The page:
Along with designing or remodeling a kitchen comes a unique set of challenges. You’ll likely consider the layout, flooring, countertops, cabinetry, colors, plumbing and lighting, just to name a few.
Your existing kitchen space
As with any room in your home, you’re dealing with a set amount of space. Consider the following:
- How big is your space?
- Will you keep the layout, or demolish for more efficient use of space?
- You likely already have flooring, countertops & cabinets - should you keep them?
Your average full kitchen area generally ranges from 100 - 200 square feet. If yours is smaller, you likely have what is called a galley or one-wall-style kitchen, typically found in smaller condos and apartments, or possibly an efficiency or compact kitchen if you live in a studio or efficiency unit.
Basic kitchen layouts
One of the key tenets of any kitchen design is known as the kitchen triangle. This is the path between your refrigerator, sink and stove/oven areas. Ideally, this triangle will be tight, with few obstacles for the most efficient and comfortable cooking and food prep experience. Smaller spaces, when laid out correctly, make forming this triangle even easier.
Some common kitchen layouts include:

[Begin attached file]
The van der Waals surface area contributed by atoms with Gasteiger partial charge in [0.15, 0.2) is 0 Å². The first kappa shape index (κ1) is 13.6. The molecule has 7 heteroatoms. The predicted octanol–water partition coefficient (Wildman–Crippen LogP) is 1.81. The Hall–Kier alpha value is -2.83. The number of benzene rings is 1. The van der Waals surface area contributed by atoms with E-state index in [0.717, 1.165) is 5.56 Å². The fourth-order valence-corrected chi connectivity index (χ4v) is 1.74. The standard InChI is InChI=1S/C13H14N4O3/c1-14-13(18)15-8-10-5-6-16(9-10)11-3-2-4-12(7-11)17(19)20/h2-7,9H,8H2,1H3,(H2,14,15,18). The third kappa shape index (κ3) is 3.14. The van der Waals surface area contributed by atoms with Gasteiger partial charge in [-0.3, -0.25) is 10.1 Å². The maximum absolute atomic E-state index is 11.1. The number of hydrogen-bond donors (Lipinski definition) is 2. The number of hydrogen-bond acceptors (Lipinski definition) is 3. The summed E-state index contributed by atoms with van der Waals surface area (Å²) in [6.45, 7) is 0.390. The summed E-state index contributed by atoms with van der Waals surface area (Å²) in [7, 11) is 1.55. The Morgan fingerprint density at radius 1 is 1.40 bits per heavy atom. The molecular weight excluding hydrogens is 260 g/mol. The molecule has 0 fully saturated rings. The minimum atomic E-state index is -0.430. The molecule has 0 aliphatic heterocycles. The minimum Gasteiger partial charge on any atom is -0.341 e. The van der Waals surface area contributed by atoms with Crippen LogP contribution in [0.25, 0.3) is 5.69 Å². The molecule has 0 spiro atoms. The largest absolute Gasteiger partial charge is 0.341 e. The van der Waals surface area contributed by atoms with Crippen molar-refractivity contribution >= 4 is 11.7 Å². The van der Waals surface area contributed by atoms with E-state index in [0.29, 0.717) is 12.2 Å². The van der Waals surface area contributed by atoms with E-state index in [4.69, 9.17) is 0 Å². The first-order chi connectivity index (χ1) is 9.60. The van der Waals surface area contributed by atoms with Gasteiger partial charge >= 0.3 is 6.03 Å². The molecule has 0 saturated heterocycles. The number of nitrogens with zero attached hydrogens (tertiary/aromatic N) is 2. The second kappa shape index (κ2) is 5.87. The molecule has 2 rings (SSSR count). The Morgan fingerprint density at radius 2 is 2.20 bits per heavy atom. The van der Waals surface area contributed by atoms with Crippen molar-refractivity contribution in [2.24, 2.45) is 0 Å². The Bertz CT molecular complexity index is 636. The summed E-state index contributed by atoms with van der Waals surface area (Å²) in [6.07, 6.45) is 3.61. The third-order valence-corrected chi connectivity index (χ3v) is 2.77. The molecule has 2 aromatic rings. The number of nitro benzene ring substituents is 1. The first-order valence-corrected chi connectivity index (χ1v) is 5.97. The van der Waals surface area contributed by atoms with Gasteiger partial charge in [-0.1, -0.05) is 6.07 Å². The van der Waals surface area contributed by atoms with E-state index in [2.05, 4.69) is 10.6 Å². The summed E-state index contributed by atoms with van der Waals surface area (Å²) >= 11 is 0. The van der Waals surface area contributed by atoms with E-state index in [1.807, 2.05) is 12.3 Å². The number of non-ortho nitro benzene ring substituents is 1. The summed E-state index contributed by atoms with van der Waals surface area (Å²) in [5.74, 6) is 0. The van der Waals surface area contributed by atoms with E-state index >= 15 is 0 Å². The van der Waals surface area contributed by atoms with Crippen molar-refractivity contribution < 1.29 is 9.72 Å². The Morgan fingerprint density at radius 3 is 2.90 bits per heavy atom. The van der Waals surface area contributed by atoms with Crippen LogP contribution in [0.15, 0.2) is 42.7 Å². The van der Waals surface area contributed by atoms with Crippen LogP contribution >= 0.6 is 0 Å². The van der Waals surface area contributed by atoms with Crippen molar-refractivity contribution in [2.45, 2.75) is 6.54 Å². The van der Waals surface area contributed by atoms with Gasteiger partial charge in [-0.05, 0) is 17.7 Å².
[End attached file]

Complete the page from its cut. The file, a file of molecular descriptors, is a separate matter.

- Corridor style kitchen: Similar to the one-wall galley, but with cabinets and counters on both sides
- L-shape kitchen: This one is self-explanatory - the counters form an “L” shape for an easy triangle.
- Double L kitchen: Essentially the L-shape with an additional island countertop, also in an “L” shape.
- U-shape kitchen: The counters and cabinets form a horseshoe shape, offering plenty of storage and space to work.
The floor you choose for your kitchen design or remodel requires special consideration. These floors will not only have to deal with constant foot traffic, but also spills, dropped kitchenware, moisture and heat. Ideally, your kitchen floors will also be comfortable for long periods of standing while you cook and clean.
A traditional, practical choice is stone or ceramic tile, which offers a beautiful natural look. Tile won’t get waterlogged, is easy to clean, and can even be inexpensive if you shop right and find a good deal.
Probably the most important decision you’ll make in your kitchen is your countertop. You use your counters so often, you’ll want to make sure they’re the perfect ones.The most affordable option is laminate, available in crisp, realistic patterns. For an option with more resale value, granite is the way to go. You can find granite in pre-made, modular forms from a variety of name brands, or opt for a custom-fabricated countertop, designed and cut from a unique piece of stone to your kitchen’s exact specifications.
Perhaps the most daunting decision when remodeling a kitchen is the cabinetry. It can be tough to find cabinets that are inexpensive and still high quality.
One alternative to purchasing entirely new cabinetry is refacing your existing cabinets. This involves keeping the “box,” replacing the door and retouching the whole exterior with a new coat of veneer.
You can also paint your cabinets - a difficult, but stylish undertaking. Note: If you go this route, make sure you choose a paint that will stick to the surface of your cabinets! You may need to sand them down first.
That’s it for the core principles of kitchen design!